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Market Recap

July 15, 2023

Markets spent the first half of July trying to determine the direction of the economy. While labor generally remains a bright spot, recent data is coming in mixed. One positive sign: the June unemployment rate was a historically low 3.6%, a slight tick down from May.1 However, new jobs are softening. After exceeding economist expectations for 14 months in a row, the labor market fell modestly below the anticipated numbers for June. Expectations for new jobs sat at 240,000, while actual numbers came in at 209,000. That represents the smallest monthly gain since December 2020.2

There is a silver lining, though. While a cooling job market is not good for impacted workers, it may help temper inflation which in turn could lead to a halt to the Federal Reserve’s (the Fed) current policy of interest rate hikes. 

Earnings season is beginning and expectations are low. Analysts surveyed by FactSet anticipate companies in the S&P 500 will post an earnings decrease of 7.2% (as compared with the same period last year.) If that’s true, it would be the biggest decline in 3 years (or the second quarter of 2020.)3

The Fed will convene its next regularly scheduled meeting later this month. Minutes for the June meeting were released last week. Those minutes reveal that most Fed officials expect there will be a need for further rate hikes this year. Nonvoting members were even more aggressive, pushing to continue rate increases in June, rather than the pause the Fed ultimately enacted.4

Reviewing returns for the first half of July, the markets all posted positive returns. As of the market close on July 14th, the Dow was up 172 points (0.32%), the S&P 500 rose 58 points (1.31%) and the NASDAQ Composite Index (NASDAQ) jumped up 297 points (2.15%).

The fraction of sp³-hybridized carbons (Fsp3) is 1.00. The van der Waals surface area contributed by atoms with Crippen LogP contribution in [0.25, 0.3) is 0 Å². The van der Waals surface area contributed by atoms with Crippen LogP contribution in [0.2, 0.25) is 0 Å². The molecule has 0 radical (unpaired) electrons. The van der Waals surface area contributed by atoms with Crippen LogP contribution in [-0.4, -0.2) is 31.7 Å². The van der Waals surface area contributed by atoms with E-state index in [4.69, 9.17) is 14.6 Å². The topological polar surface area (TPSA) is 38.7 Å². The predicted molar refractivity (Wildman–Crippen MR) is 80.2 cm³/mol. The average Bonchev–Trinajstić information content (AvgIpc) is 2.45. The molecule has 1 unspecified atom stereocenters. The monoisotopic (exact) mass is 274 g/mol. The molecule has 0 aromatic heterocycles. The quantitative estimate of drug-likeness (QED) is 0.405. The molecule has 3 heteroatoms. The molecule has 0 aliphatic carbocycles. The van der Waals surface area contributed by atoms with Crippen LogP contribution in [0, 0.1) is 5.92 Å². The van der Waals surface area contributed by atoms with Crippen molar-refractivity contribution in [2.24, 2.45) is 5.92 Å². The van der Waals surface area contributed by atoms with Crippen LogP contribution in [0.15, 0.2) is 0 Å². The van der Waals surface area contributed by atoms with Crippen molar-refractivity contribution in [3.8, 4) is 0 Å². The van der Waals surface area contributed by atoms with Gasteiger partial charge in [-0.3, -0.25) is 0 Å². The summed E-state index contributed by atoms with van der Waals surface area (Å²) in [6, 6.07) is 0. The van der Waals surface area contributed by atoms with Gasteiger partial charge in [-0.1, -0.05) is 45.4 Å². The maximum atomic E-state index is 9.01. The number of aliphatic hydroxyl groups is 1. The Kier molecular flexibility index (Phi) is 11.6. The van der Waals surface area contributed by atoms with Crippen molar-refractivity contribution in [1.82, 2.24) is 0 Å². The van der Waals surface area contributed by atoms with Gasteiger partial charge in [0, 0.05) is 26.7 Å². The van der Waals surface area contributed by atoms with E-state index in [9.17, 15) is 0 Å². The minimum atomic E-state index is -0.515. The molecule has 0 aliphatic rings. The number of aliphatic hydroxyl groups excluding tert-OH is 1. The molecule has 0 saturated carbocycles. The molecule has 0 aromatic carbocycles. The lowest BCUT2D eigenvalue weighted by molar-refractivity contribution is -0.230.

1 “Weekly Market Recap; Week of July 10, 2023” July 10, 2023

2,3,4 “Weekly Market Recap; Week ended July 7” July 10, 2023

The views and opinions expressed herein are those of the author(s) noted and may or may not represent the views of Capital Analysts or Lincoln Investment. The material presented is provided for informational purposes only. Past performance is no guarantee of future results. No person or system can predict the market. There is no guarantee that any strategies discussed will result in a positive outcome. All investing involves risk and no investment strategy can guarantee a profit or protect against loss, including the potential loss of principal. S&P 500 Index is an index of 500 of the largest exchange-traded stocks in the US from a broad range of industries whose collective performance mirrors the overall stock market. The NASDAQ is an index that tracks the cumulative results on a market capitalization basis of all stocks trading in the NASDAQ system. The Dow Jones Industrial Average is a widely watched index of 30 American stocks thought to represent the pulse of the American economy and markets. Investors cannot invest directly in an index. Diversification does not guarantee a profit or protect against a loss.